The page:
MECs were treated with 10 μm EdU (8 h) and stained with EdU-Click reaction (Invitrogen Click-iTTM EdU kit C10083). Primary antibodies for immunostaining (17) were: β1-integrin (Chemicon MAB1997), β3-integrin (2C9.G2 (HMβ3-1); Biolegend 104311), and phospho-histone H3 (Millipore 06-570), and others were as for immunoblotting.
RNA was extracted from cultured cells using the PARISTM kit (Ambion AM1921). cDNA was synthesized using the High Capacity RNA-to-DNA synthesis kit (Applied Biosystems 4387406). Gene expression was measured using the TaqMan gene expression master mix (4369514) and StepOnePlus (Applied Biosystems). TaqMan gene expression assay primer probe sets for each gene were used. The Gene Assay IDs of the TaqMan gene expression assays supplied by Applied Biosystems were Mm01253233_m1 for β1-integrin, Mm00443972_m1 for β3-integrin, Mm01266844_m1 for β4-integrin, Mm00439825_m1 for β5-integrin, Mm00445326_m1 for β6-integrin, and Mm00442479_m1 for MAPK. The calibration samples were control untreated cells, and MAPK was used as an endogenous control.
106 single cells were fixed in suspension, blocked with fresh PBS, 1% BSA, and stained with Alexa Fluor 488-anti-mouse β3-integrin (Biolegend). Cells were washed three times, suspended in 100 μl of PBS, and analyzed with Beckman Coulter CYANADP. Excitation with 488-nm laser and 530–540-nm filter was used for Alexa Fluor 488.
4 × 104 cells were seeded per well of 96-well plates precoated with collagen I and FN, with or without 10 μg/ml function blocking antibodies to β1-integrin (18) or β3-integrin (2C9.G2).
MECs cultured as acini on Matrigel, with or without 4OHT, were scraped off the dish into PBS, 5 mm EDTA and replated onto plates precoated with collagen-I. Cell emigration from the isolated acini was followed by live cell imaging (AS MDW, Leica) for 72 h. Cell tracks were generated, and point-to-point measurements were made using the ImageJ plugin, MTrackJ. The Chemotaxis tool was used for the generation of chemotaxis plots. In some experiments, cell cycle was prevented by prior treatment with 10 μm mitomycin C for 30 min.
Cells were lysed in Nonidet P-40 lysis buffer and centrifuged at 17,500 × g (15 min, 4 °C). 25 μg of GST-Pak Pak-binding domain (PBD) coupled to glutathione-agarose beads (Calbiochem) was used to precipitate GTP-bound Rac from lysates (40 min, 4 °C). Active Rac was detected by immunoblotting with an anti-Rac antibody and quantified using Odyssey (LI-COR Biosciences).
Each figure shows data from a minimum of three independent experiments. Statistical significance was carried out using a paired Student's t test or analysis of variance.
To determine the role for β1-integrins in MEC proliferation, a system was developed whereby the β1-integrin gene could be removed from primary cell cultures in situ, without other changes that might occur after isolating or selecting null cells and replating them onto culture dishes. In MECs from Itgβ1fx/fx;CreERTM mice, the addition of 100 nm 4OHT to the cell culture medium deleted the β1-integrin gene within 24 h (Fig. 1a). Loss of the β1-integrin protein was confirmed immunologically (Fig. 1, b and c).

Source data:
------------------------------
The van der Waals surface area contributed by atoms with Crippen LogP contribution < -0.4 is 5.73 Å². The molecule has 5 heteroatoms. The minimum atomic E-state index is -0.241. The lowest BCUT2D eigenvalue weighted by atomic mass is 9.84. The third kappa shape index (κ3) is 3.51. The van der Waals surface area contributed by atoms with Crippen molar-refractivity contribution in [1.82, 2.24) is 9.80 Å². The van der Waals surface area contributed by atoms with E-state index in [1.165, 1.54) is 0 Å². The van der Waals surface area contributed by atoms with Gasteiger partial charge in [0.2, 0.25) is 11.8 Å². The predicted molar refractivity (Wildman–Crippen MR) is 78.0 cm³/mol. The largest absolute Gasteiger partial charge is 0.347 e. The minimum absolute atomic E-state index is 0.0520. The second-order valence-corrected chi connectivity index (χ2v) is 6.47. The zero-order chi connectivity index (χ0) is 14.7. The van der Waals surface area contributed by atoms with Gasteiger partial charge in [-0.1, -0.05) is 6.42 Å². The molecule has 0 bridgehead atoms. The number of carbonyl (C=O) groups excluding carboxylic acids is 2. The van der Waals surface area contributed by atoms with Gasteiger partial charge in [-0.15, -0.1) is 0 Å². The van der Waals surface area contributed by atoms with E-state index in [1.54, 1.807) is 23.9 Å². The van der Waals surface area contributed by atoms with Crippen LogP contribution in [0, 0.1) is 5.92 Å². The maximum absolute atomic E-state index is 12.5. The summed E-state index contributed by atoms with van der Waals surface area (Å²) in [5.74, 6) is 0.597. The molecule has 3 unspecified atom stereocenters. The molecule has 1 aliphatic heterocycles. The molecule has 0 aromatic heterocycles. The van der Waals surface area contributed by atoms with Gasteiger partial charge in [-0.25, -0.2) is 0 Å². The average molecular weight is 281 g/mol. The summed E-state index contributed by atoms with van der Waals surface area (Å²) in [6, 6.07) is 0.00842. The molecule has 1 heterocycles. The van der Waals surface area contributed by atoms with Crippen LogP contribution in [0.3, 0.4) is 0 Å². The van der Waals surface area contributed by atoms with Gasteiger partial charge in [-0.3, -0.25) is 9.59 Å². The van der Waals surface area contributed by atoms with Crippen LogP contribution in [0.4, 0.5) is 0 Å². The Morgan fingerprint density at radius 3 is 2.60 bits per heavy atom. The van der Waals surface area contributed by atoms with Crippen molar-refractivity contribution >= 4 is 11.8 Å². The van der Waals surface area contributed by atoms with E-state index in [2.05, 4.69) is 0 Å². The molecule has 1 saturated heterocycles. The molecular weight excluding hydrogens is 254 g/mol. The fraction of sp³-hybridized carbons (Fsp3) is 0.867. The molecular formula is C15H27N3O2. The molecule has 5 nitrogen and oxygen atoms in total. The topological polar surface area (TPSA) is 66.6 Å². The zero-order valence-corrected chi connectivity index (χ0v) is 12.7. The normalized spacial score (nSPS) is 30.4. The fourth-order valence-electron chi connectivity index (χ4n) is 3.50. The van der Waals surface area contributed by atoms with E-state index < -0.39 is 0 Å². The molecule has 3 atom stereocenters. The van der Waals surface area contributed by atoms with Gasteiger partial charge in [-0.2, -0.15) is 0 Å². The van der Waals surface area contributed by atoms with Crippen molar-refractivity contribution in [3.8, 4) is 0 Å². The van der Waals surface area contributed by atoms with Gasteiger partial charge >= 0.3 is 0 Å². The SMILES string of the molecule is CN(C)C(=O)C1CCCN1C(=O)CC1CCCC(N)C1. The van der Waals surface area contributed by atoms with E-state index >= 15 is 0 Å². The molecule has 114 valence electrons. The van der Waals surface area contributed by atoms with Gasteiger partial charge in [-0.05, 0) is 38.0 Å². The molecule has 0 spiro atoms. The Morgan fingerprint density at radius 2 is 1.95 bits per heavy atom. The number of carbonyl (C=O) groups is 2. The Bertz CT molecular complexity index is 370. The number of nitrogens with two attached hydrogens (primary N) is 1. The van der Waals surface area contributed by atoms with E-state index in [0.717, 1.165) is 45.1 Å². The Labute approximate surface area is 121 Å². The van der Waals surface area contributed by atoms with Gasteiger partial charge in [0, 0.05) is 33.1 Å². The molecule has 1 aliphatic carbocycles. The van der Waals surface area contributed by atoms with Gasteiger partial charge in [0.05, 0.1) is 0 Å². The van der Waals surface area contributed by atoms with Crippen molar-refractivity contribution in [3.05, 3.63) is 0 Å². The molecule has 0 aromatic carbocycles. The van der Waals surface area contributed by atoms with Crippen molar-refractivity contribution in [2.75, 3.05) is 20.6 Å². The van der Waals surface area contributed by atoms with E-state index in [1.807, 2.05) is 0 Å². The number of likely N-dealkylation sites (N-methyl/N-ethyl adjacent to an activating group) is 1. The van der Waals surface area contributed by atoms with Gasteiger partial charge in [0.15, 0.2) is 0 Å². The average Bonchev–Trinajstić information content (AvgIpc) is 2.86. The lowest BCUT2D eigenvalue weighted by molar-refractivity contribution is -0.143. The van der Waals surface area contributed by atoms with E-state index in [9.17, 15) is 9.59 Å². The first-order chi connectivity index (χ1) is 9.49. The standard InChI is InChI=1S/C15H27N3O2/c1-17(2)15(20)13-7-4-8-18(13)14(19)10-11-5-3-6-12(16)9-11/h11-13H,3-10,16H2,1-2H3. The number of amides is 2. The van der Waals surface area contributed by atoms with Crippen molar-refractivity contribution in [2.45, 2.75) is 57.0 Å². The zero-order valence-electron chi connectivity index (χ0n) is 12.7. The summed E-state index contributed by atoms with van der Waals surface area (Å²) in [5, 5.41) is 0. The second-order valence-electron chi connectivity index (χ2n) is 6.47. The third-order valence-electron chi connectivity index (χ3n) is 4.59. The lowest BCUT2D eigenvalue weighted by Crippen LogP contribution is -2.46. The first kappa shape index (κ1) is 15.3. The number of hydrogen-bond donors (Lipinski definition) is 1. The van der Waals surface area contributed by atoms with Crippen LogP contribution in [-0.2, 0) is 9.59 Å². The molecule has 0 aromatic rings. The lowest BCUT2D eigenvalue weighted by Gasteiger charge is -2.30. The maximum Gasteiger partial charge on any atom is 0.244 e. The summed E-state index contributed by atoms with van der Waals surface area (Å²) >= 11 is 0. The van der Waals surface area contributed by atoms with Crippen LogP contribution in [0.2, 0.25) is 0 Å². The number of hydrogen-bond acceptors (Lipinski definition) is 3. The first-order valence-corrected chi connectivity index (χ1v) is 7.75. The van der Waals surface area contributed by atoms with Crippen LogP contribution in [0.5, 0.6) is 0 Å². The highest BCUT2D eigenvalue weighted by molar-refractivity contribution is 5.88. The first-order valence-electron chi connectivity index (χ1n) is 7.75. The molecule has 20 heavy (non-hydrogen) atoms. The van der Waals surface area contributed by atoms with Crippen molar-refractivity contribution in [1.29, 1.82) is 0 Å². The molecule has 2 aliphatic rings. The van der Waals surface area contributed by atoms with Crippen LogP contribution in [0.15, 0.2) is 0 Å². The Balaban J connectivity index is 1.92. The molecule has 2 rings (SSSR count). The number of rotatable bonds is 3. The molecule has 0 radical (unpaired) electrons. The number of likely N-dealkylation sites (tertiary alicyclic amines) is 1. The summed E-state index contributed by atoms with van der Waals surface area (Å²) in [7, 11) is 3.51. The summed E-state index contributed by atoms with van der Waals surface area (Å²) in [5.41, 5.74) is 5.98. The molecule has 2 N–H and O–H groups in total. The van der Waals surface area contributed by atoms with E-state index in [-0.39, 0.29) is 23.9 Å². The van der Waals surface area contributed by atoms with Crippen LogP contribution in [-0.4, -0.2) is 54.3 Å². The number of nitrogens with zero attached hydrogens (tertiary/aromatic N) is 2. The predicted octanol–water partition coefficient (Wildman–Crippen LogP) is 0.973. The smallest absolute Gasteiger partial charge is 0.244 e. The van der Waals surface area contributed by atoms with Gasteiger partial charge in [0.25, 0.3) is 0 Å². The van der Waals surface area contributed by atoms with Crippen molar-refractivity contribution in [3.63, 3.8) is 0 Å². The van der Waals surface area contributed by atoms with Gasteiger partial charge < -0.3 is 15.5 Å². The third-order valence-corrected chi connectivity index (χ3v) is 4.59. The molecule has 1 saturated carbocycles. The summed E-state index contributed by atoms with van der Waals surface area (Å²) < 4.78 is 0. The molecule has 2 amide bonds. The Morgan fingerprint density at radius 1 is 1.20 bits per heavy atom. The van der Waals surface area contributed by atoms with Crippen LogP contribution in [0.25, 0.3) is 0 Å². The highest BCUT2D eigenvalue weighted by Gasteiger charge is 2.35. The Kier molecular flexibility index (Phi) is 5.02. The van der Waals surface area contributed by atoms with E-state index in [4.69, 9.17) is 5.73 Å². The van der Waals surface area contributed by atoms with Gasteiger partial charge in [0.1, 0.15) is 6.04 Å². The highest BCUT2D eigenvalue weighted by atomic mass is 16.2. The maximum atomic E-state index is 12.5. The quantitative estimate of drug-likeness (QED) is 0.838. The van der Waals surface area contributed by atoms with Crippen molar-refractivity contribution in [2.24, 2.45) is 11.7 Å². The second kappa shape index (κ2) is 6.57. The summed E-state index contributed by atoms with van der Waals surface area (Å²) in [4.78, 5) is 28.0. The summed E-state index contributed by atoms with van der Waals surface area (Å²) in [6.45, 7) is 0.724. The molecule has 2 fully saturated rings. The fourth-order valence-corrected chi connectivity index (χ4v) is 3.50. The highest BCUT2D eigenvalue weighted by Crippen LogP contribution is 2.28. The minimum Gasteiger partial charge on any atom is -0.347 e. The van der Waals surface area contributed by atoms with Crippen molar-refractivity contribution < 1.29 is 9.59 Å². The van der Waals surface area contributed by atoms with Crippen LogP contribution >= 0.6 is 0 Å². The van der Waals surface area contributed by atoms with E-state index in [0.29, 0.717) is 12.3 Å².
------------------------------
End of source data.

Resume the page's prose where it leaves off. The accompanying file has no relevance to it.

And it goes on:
The proliferation of primary MECs from Itgβ1fx/fx;CreERTM mice was assessed using EdU, which is incorporated into the DNA during S-phase (19). In 4OHT-treated cells, β1-integrin was deleted, and there was a significant decrease in the number of EdU-positive nuclei in β1-integrin-null cells when compared with controls (Fig. 1, d and e). The inhibition of S-phase progression following integrin deletion was evident up to 4 days of culture, after which the control primary cells lost their competence to proliferate (20). MECs isolated from CreERTM-only mice showed no difference in proliferation between control and 4OHT-treated MECs, indicating that the cell cycle defect was not due to Cre or 4OHT (Fig. 1f). Phospho-histone H3 staining showed a similar reduction in cell cycle to EdU staining (Fig. 1, g and h). To confirm the role for β1-integrin in MEC proliferation, we depleted it in FSK-7 MECs by expressing β1-integrin shRNAmiR together with a GFP marker. As with the previous results, there was a reduction in proliferation, assessed by EdU (Fig. 1, i and j). These results demonstrate that β1-containing integrins are required for progression of MECs through the G1/S-phase of the cell cycle, and they are consistent with our previous in vivo study (7).
Following β1-integrin gene deletion in situ, primary MECs remained adherent on the culture dishes. Moreover, the cells retained a similar morphology to the nondeleted control cells, and they assembled normal microfilament and microtubule networks (Fig. 2, a and b). We therefore reasoned that β1-null MECs expressed a compensatory integrin.
To identify compensatory integrins in β1-null MECs, we conducted adhesion assays in the presence of anti-integrin function-blocking antibodies (Fig. 2c). We compared adhesion to collagen I and FN because serum contains FN, which provides an additional ECM protein that MECs normally adhere to on collagen-coated culture dishes. Control cells adhered equally well to collagen-I and FN, and the adhesion was largely β1-integrin-dependent. In contrast, β1-null cells had poor adhesion to collagen-I, but adhered to FN in a β3-dependent manner. Thus, in the absence of β1-integrin, MECs are able to adhere to ECM proteins via β3-integrins.
To confirm β3-integrin expression, we carried out FACS analysis, which revealed cell surface β3-integrin on control MECs (Fig. 2d). In the β1-null cells, quantitative PCR showed an increase in β3-integrin RNA expression (Fig. 2e), but no changes were seen in the levels of other β-integrin subunits (not shown). β3-Integrin was therefore present in MECs regardless of β1-integrin, although we did not detect increased cell surface β3-integrin by FACS (Fig. 2d).
Immunostaining was used to examine the adhesomes of control and β1-integrin-null cells. No differences were revealed in the major components of the adhesomes of β1-null MECs, including talin, vinculin, or Fak (Fig. 3a). Furthermore, the adhesomes were capable of signaling because key proteins such as paxillin and Fak remained phosphorylated after integrin deletion (Fig. 3b); in controls, there was no change in the integrin and phospho-Fak levels after 4OHT treatment of CreERTM-only cells (Fig. 3c). Phospho-paxillin was also visible in the adhesomes of β1-integrin-null MECs (Fig. 3d). Finally, β3-integrin adhesomes were prominent in the β1-integrin-null cells (Fig. 3e).